Biggs is the most iconic name out of the eleven that took part in the raid, died the other day and people are, once again, calling him a 'loveable rogue' and glossing over the real story of The Great Train Robbery and its aftermath.
Where I come from, if you break the law you're a criminal. Yet, here we are over fifty years since the Great Train Robbery and the people who took part in this act are somewhat glamorised for what they did.
He escaped prison fifteen months after being caught for stealing £2.6 Million (£40 Million in today's money) from a Royal Mail train in the early hours of August 8th 1963.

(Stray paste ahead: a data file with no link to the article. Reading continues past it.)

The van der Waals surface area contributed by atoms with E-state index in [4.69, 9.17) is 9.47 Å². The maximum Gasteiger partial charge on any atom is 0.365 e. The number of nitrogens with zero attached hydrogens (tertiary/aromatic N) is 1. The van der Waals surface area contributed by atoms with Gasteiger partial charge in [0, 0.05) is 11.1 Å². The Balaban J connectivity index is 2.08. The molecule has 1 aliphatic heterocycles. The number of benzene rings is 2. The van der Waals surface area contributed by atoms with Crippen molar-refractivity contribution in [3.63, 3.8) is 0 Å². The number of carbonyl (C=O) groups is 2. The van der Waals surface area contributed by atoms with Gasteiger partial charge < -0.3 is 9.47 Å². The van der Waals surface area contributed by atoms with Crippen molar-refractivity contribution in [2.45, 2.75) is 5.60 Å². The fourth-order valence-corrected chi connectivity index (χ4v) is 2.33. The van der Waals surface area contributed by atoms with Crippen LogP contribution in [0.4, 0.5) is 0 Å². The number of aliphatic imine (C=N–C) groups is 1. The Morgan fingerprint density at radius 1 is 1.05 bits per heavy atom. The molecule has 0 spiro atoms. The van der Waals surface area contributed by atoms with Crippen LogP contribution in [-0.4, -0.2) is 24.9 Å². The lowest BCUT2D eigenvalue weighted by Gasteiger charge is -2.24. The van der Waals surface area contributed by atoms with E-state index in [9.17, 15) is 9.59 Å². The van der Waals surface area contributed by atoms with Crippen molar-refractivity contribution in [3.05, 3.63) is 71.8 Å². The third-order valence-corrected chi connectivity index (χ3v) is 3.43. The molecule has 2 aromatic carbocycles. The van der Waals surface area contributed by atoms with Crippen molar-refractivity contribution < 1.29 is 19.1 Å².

He spent nearly forty years evading our country's law staying in Brazil. When his health took a turn for the worse, he headed back home to face his punishment.
Or rather, to take more money from this country.
I was going to end today's post by noting how ironic it was that news of Biggs' death coincided with the Great Train Robbery drama that was on the BBC last night.
I won't, though.
Let's spare a thought for train driver, Jack Mills who took a blow to the head that fateful night. He didn't go back to work and passed away seven years after the robbery.
I can't see anything romantic about that.